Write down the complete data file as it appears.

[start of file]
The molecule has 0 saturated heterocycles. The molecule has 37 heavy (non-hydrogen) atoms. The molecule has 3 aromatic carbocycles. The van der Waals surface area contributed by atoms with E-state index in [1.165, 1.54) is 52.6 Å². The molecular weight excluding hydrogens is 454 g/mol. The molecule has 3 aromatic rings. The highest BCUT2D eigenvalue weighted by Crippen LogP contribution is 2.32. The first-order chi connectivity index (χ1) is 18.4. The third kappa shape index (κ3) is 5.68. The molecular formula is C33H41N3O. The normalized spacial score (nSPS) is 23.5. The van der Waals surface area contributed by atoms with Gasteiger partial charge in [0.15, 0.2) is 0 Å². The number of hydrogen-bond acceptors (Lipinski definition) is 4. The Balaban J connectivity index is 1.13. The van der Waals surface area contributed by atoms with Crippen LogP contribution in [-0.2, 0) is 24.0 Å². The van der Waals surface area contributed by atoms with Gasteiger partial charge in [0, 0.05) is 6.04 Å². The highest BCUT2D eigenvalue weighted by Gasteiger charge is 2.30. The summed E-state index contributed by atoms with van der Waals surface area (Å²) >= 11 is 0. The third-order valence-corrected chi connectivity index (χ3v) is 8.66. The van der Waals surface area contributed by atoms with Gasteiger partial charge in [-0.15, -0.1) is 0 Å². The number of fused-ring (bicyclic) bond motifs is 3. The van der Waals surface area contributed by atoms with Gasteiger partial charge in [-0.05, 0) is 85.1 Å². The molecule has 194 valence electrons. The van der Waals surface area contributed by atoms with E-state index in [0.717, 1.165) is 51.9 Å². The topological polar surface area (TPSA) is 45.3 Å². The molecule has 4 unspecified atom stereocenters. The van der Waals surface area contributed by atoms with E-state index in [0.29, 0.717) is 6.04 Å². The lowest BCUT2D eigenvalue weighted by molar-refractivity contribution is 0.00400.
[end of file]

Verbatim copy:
The molecule has 0 saturated heterocycles. The molecule has 37 heavy (non-hydrogen) atoms. The molecule has 3 aromatic carbocycles. The van der Waals surface area contributed by atoms with E-state index in [1.165, 1.54) is 52.6 Å². The molecular weight excluding hydrogens is 454 g/mol. The molecule has 3 aromatic rings. The highest BCUT2D eigenvalue weighted by Crippen LogP contribution is 2.32. The first-order chi connectivity index (χ1) is 18.4. The third kappa shape index (κ3) is 5.68. The molecular formula is C33H41N3O. The normalized spacial score (nSPS) is 23.5. The van der Waals surface area contributed by atoms with Gasteiger partial charge in [0.15, 0.2) is 0 Å². The number of hydrogen-bond acceptors (Lipinski definition) is 4. The Balaban J connectivity index is 1.13. The van der Waals surface area contributed by atoms with Crippen LogP contribution in [-0.2, 0) is 24.0 Å². The van der Waals surface area contributed by atoms with Gasteiger partial charge in [0, 0.05) is 6.04 Å². The highest BCUT2D eigenvalue weighted by Gasteiger charge is 2.30. The summed E-state index contributed by atoms with van der Waals surface area (Å²) >= 11 is 0. The third-order valence-corrected chi connectivity index (χ3v) is 8.66. The van der Waals surface area contributed by atoms with Gasteiger partial charge in [-0.15, -0.1) is 0 Å². The number of fused-ring (bicyclic) bond motifs is 3. The van der Waals surface area contributed by atoms with Gasteiger partial charge in [-0.05, 0) is 85.1 Å². The molecule has 194 valence electrons. The van der Waals surface area contributed by atoms with E-state index in [0.717, 1.165) is 51.9 Å². The topological polar surface area (TPSA) is 45.3 Å². The molecule has 4 unspecified atom stereocenters. The van der Waals surface area contributed by atoms with E-state index in [0.29, 0.717) is 6.04 Å². The lowest BCUT2D eigenvalue weighted by molar-refractivity contribution is 0.00400.